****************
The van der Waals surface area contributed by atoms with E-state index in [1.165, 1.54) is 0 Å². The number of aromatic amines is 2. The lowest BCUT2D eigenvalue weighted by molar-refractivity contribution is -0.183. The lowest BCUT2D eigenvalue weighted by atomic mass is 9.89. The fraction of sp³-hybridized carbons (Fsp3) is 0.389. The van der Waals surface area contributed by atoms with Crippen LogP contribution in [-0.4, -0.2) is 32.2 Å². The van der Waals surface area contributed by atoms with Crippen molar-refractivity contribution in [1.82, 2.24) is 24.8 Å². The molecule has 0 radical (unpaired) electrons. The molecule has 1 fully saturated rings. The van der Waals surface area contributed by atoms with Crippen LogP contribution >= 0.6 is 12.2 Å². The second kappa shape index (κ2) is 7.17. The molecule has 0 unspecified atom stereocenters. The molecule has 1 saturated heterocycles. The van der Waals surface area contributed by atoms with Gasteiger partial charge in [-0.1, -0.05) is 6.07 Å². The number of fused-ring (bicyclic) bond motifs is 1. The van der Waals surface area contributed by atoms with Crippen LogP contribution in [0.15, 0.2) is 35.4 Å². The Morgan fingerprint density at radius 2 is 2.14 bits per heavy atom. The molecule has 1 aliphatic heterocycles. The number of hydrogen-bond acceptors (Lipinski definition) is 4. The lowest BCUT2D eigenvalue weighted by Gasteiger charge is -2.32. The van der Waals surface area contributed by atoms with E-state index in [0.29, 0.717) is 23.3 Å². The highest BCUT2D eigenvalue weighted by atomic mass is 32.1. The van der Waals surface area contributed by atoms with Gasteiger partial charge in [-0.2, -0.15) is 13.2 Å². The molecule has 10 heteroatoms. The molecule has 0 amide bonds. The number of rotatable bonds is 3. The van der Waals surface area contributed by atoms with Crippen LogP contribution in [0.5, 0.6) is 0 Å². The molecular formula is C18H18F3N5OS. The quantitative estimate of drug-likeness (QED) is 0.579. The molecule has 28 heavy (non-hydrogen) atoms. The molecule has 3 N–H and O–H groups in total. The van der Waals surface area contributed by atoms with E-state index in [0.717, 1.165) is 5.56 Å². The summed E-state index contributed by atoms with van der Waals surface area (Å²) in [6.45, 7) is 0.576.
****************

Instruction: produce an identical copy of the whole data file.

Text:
The van der Waals surface area contributed by atoms with E-state index in [1.165, 1.54) is 0 Å². The number of aromatic amines is 2. The lowest BCUT2D eigenvalue weighted by molar-refractivity contribution is -0.183. The lowest BCUT2D eigenvalue weighted by atomic mass is 9.89. The fraction of sp³-hybridized carbons (Fsp3) is 0.389. The van der Waals surface area contributed by atoms with Crippen LogP contribution in [-0.4, -0.2) is 32.2 Å². The van der Waals surface area contributed by atoms with Crippen molar-refractivity contribution in [1.82, 2.24) is 24.8 Å². The molecule has 0 radical (unpaired) electrons. The molecule has 1 fully saturated rings. The van der Waals surface area contributed by atoms with Crippen LogP contribution >= 0.6 is 12.2 Å². The second kappa shape index (κ2) is 7.17. The molecule has 0 unspecified atom stereocenters. The molecule has 1 saturated heterocycles. The van der Waals surface area contributed by atoms with Gasteiger partial charge in [-0.1, -0.05) is 6.07 Å². The number of fused-ring (bicyclic) bond motifs is 1. The van der Waals surface area contributed by atoms with Crippen LogP contribution in [0.15, 0.2) is 35.4 Å². The Morgan fingerprint density at radius 2 is 2.14 bits per heavy atom. The molecule has 1 aliphatic heterocycles. The number of hydrogen-bond acceptors (Lipinski definition) is 4. The lowest BCUT2D eigenvalue weighted by Gasteiger charge is -2.32. The van der Waals surface area contributed by atoms with E-state index in [0.29, 0.717) is 23.3 Å². The highest BCUT2D eigenvalue weighted by atomic mass is 32.1. The van der Waals surface area contributed by atoms with Gasteiger partial charge in [-0.2, -0.15) is 13.2 Å². The molecule has 10 heteroatoms. The molecule has 0 amide bonds. The number of rotatable bonds is 3. The van der Waals surface area contributed by atoms with Crippen LogP contribution in [0.5, 0.6) is 0 Å². The molecular formula is C18H18F3N5OS. The quantitative estimate of drug-likeness (QED) is 0.579. The molecule has 28 heavy (non-hydrogen) atoms. The molecule has 3 N–H and O–H groups in total. The van der Waals surface area contributed by atoms with E-state index in [0.717, 1.165) is 5.56 Å². The summed E-state index contributed by atoms with van der Waals surface area (Å²) in [6.45, 7) is 0.576.